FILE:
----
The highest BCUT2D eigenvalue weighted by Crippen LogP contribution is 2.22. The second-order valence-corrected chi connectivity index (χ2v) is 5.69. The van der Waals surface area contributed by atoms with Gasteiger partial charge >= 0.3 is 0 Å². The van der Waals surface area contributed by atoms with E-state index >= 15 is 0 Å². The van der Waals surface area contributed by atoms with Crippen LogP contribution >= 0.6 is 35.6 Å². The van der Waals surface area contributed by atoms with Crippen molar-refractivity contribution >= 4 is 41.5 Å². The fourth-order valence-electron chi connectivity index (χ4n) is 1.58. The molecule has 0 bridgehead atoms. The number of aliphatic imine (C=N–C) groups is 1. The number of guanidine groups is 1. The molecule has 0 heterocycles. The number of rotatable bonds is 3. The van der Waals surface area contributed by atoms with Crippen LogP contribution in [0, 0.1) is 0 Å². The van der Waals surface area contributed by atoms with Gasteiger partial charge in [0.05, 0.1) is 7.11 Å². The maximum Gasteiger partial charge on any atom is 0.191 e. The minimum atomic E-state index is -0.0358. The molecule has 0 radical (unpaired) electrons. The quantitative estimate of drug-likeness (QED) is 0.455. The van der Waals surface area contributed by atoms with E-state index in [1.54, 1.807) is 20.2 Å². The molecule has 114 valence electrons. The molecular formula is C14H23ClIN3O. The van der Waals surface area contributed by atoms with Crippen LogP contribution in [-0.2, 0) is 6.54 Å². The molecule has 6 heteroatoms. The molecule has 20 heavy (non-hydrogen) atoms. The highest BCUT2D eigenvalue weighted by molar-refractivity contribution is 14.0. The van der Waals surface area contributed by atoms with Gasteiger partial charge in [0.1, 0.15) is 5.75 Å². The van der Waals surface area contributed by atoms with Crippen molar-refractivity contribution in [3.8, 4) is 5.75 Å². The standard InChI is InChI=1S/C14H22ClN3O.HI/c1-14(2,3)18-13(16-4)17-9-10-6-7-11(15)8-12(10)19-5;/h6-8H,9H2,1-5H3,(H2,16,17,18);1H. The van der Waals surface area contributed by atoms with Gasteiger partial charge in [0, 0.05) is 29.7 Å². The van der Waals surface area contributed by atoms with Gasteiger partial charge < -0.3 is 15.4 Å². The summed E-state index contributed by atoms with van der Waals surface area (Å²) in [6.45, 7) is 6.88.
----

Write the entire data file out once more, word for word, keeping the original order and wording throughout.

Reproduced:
The highest BCUT2D eigenvalue weighted by Crippen LogP contribution is 2.22. The second-order valence-corrected chi connectivity index (χ2v) is 5.69. The van der Waals surface area contributed by atoms with Gasteiger partial charge >= 0.3 is 0 Å². The van der Waals surface area contributed by atoms with E-state index >= 15 is 0 Å². The van der Waals surface area contributed by atoms with Crippen LogP contribution >= 0.6 is 35.6 Å². The van der Waals surface area contributed by atoms with Crippen molar-refractivity contribution >= 4 is 41.5 Å². The fourth-order valence-electron chi connectivity index (χ4n) is 1.58. The molecule has 0 bridgehead atoms. The number of aliphatic imine (C=N–C) groups is 1. The number of guanidine groups is 1. The molecule has 0 heterocycles. The number of rotatable bonds is 3. The van der Waals surface area contributed by atoms with Crippen LogP contribution in [0, 0.1) is 0 Å². The van der Waals surface area contributed by atoms with Gasteiger partial charge in [0.05, 0.1) is 7.11 Å². The maximum Gasteiger partial charge on any atom is 0.191 e. The minimum atomic E-state index is -0.0358. The molecule has 0 radical (unpaired) electrons. The quantitative estimate of drug-likeness (QED) is 0.455. The van der Waals surface area contributed by atoms with E-state index in [1.54, 1.807) is 20.2 Å². The molecule has 114 valence electrons. The molecular formula is C14H23ClIN3O. The van der Waals surface area contributed by atoms with Crippen LogP contribution in [-0.2, 0) is 6.54 Å². The molecule has 6 heteroatoms. The molecule has 20 heavy (non-hydrogen) atoms. The highest BCUT2D eigenvalue weighted by molar-refractivity contribution is 14.0. The van der Waals surface area contributed by atoms with Gasteiger partial charge in [0.1, 0.15) is 5.75 Å². The van der Waals surface area contributed by atoms with Crippen molar-refractivity contribution in [3.8, 4) is 5.75 Å². The standard InChI is InChI=1S/C14H22ClN3O.HI/c1-14(2,3)18-13(16-4)17-9-10-6-7-11(15)8-12(10)19-5;/h6-8H,9H2,1-5H3,(H2,16,17,18);1H. The van der Waals surface area contributed by atoms with Gasteiger partial charge in [0, 0.05) is 29.7 Å². The van der Waals surface area contributed by atoms with Gasteiger partial charge < -0.3 is 15.4 Å². The summed E-state index contributed by atoms with van der Waals surface area (Å²) in [6.45, 7) is 6.88.